United States District Court, E.D. New York
L. IRIZARRY, Chief United States District Judge
Entertainment, LLC. (“Plaintiff”), seeks this
Court's intervention to prevent the musician Burna Boy
from performing at the PlayStation Theater, tomorrow, May 6,
2017 (“PlayStation Concert”). The Court declines
5, 2017, Plaintiff filed a Complaint against Burna Boy Ltd.,
Damini Ogulu a.k.a. Burna Boy (“Burna Boy”), Bose
Abodosede Ogulu, the PlayStation Theater, a subsidiary of
Anshultz Entertainment Group, and W & R Projects, LLC
(collectively “Defendants”), alleging breach of
contract and tortious interference. See Mot. for
Prelim. Injunction & Temp. Restrain. Order (“TRO
Mot.”), Dkt. Entry No. 1 at 24-39.
addition to the Complaint, Plaintiff filed papers supporting
an application for a preliminary injunction and a temporary
restraining order to enjoin Burna Boy from performing at the
PlayStation Concert. See Id. at 1-23; Unsigned Order
to Show Cause (“Prop. OTSC”), Dkt. Entry No. 2.
The sole reason for this request is Plaintiff's
conclusory allegation “that it will suffer both
economic loss and harm to its business reputation.” TRO
Mot. at 29. Defendants oppose this motion. See Opp.
to App. For Temp. Retrain. Order, Dkt. Entry No. 4.
outset, the Court notes disapprovingly that Plaintiff filed
this request on the eve of the PlayStation Concert when its
Chief Executive Officer knew, as early as the end of March
2017, that Burna Boy would be performing at this event in
early May. This application could have, and should have, been
filed at that time. The Court takes a dim view of such
tactical, eleventh hour ploys. However, this calculated
decision does not serve Plaintiff's application; the
Court cannot reach the merits of Plaintiff's request
because it lacks subject matter jurisdiction over the
courts are courts of limited jurisdiction whose power is
limited strictly by Article III of the Constitution and
congressional statute.” United Food &
Commercial Workers Union, Local 919 AFL-CIO v. CenterMark
Props. Merdien Square, Inc., 30 F.3d 298, 303 (2d Cir.
1994) (internal citation omitted). For that reason, parties
“cannot waive subject matter jurisdiction by express
consent, conduct, or estoppel because they fail to challenge
jurisdiction early in the proceedings.” Id.
(internal citations and quotation marks omitted). If the
parties fail to raise this issue, the Court may do so sua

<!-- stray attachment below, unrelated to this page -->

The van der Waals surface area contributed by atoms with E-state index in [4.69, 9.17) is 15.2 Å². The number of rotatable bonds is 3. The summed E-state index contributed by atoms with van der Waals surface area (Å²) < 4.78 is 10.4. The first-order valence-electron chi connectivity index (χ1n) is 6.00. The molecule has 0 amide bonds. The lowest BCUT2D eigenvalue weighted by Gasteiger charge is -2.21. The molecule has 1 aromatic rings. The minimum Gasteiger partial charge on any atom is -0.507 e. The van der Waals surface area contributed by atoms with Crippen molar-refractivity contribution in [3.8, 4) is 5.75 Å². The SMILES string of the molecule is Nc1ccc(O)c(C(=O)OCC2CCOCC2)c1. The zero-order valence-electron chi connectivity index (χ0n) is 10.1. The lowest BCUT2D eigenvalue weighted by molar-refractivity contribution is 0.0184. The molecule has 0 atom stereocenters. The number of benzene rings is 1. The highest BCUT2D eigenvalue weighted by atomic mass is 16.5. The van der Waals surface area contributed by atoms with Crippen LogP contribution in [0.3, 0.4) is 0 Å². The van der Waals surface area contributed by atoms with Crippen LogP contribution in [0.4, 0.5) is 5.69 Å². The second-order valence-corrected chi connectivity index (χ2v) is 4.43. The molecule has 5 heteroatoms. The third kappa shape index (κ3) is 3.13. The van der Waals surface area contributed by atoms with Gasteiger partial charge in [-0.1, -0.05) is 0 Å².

sponte. Fed.R.Civ.P. 12(h)(3); Durant, Nichols,
Houston, Hodgson & Cortese-Costa P.C. v. Dupont, 565
F.3d 56, 62-63 (2d Cir. 2009) (internal citation omitted).
This is so because the Court has “an independent
obligation to ensure that [it] do[es] not exceed the scope of
[its] jurisdiction, and therefore [it] must raise and decide
jurisdictional questions that the parties either overlook or
elect nor to press.” Henderson ex rel. Henderson v.
Shinseki, 562 U.S. 428, 434 (2011) (internal citations
omitted). When the Court lacks subject matter jurisdiction,
it must dismiss the action. Fed.R.Civ.P. 12(h)(3);
Arbaugh v. Y & H Corp., 546 U.S. 500, 514
Plaintiff claims that this Court has subject matter
jurisdiction over the dispute pursuant to both 28 U.S.C.
§ 1331 and 28 U.S.C. § 1332. See TRO Mot.
at 25, 26. The Court disagrees. For the Court to exercise
original jurisdiction under 28 U.S.C. § 1331, an action
must “aris[e] under the Constitution, laws, or treaties
of the United States.” Insofar as any claims might be
stated in the Complaint, they are common law actions based on
an alleged contract and do not “arise” under the
federal Constitution, laws, or treaties. See
generally, TRO Mot. at 24-31. As such, § 1331 is
inapplicable to this matter. As for diversity jurisdiction
under 28 U.S.C. § 1332, it may be invoked only where
there is complete diversity of citizenship between the
parties. See Owen Equip. & Erection Co. v.
Kroger, 437 U.S. 365, 373 (1978) (internal citations
omitted); Graves v. Home Depot U.S.A., Inc., No.
12-CV-3816 (LGS) (DF), 2013 WL 3055348, at *1 (S.D.N.Y. May
24, 2013) (internal citations omitted). Here, Plaintiff
affirmatively pleads that both it and Defendant W & R
Projects, LLC. are limited liabilities corporations organized
under the laws of New York State. Compare TRO Mot.
at 24, with Id. at 25. Since complete diversity does
not exist between the parties, the Court cannot exercise
diversity jurisdiction over this proceeding.
this matter is dismissed for want of subject matter
reasons stated above, the matter is dismissed, without
prejudice to refile in the proper forum, for lack of subject
matter jurisdiction. While this Court is skeptical of the
merits of the application, it is for the ...